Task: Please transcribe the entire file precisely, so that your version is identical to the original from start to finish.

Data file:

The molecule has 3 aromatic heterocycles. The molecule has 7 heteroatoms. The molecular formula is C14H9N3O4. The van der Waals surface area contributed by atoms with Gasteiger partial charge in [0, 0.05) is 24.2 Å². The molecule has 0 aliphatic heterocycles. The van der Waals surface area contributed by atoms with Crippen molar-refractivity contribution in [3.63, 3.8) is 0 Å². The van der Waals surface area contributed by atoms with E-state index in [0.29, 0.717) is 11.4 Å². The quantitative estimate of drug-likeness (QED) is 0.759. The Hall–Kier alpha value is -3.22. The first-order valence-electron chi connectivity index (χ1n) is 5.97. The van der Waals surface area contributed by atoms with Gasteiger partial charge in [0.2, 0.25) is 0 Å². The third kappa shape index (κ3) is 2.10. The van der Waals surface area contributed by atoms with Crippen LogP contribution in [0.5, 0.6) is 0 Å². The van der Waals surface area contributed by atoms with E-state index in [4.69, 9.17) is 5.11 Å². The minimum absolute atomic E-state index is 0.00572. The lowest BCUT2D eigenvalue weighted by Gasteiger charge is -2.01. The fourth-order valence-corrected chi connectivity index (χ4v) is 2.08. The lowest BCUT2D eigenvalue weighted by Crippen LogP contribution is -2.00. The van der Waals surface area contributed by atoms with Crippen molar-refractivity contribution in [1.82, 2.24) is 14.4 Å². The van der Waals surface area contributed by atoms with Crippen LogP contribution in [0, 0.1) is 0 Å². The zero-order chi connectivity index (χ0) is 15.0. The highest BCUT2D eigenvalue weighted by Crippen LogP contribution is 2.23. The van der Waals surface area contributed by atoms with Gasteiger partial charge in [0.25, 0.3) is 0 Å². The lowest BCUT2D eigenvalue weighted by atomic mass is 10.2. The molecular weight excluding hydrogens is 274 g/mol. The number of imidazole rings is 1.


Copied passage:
The molecule has 3 aromatic heterocycles. The molecule has 7 heteroatoms. The molecular formula is C14H9N3O4. The van der Waals surface area contributed by atoms with Gasteiger partial charge in [0, 0.05) is 24.2 Å². The molecule has 0 aliphatic heterocycles. The van der Waals surface area contributed by atoms with Crippen molar-refractivity contribution in [3.63, 3.8) is 0 Å². The van der Waals surface area contributed by atoms with E-state index in [0.29, 0.717) is 11.4 Å². The quantitative estimate of drug-likeness (QED) is 0.759. The Hall–Kier alpha value is -3.22. The first-order valence-electron chi connectivity index (χ1n) is 5.97. The van der Waals surface area contributed by atoms with Gasteiger partial charge in [0.2, 0.25) is 0 Å². The third kappa shape index (κ3) is 2.10. The van der Waals surface area contributed by atoms with Crippen LogP contribution in [0.5, 0.6) is 0 Å². The van der Waals surface area contributed by atoms with E-state index in [4.69, 9.17) is 5.11 Å². The minimum absolute atomic E-state index is 0.00572. The lowest BCUT2D eigenvalue weighted by Gasteiger charge is -2.01. The fourth-order valence-corrected chi connectivity index (χ4v) is 2.08. The lowest BCUT2D eigenvalue weighted by Crippen LogP contribution is -2.00. The van der Waals surface area contributed by atoms with Crippen molar-refractivity contribution in [1.82, 2.24) is 14.4 Å². The van der Waals surface area contributed by atoms with Crippen LogP contribution in [0, 0.1) is 0 Å². The zero-order chi connectivity index (χ0) is 15.0. The highest BCUT2D eigenvalue weighted by Crippen LogP contribution is 2.23. The van der Waals surface area contributed by atoms with Gasteiger partial charge in [0.25, 0.3) is 0 Å². The lowest BCUT2D eigenvalue weighted by atomic mass is 10.2. The molecular weight excluding hydrogens is 274 g/mol. The number of imidazole rings is 1.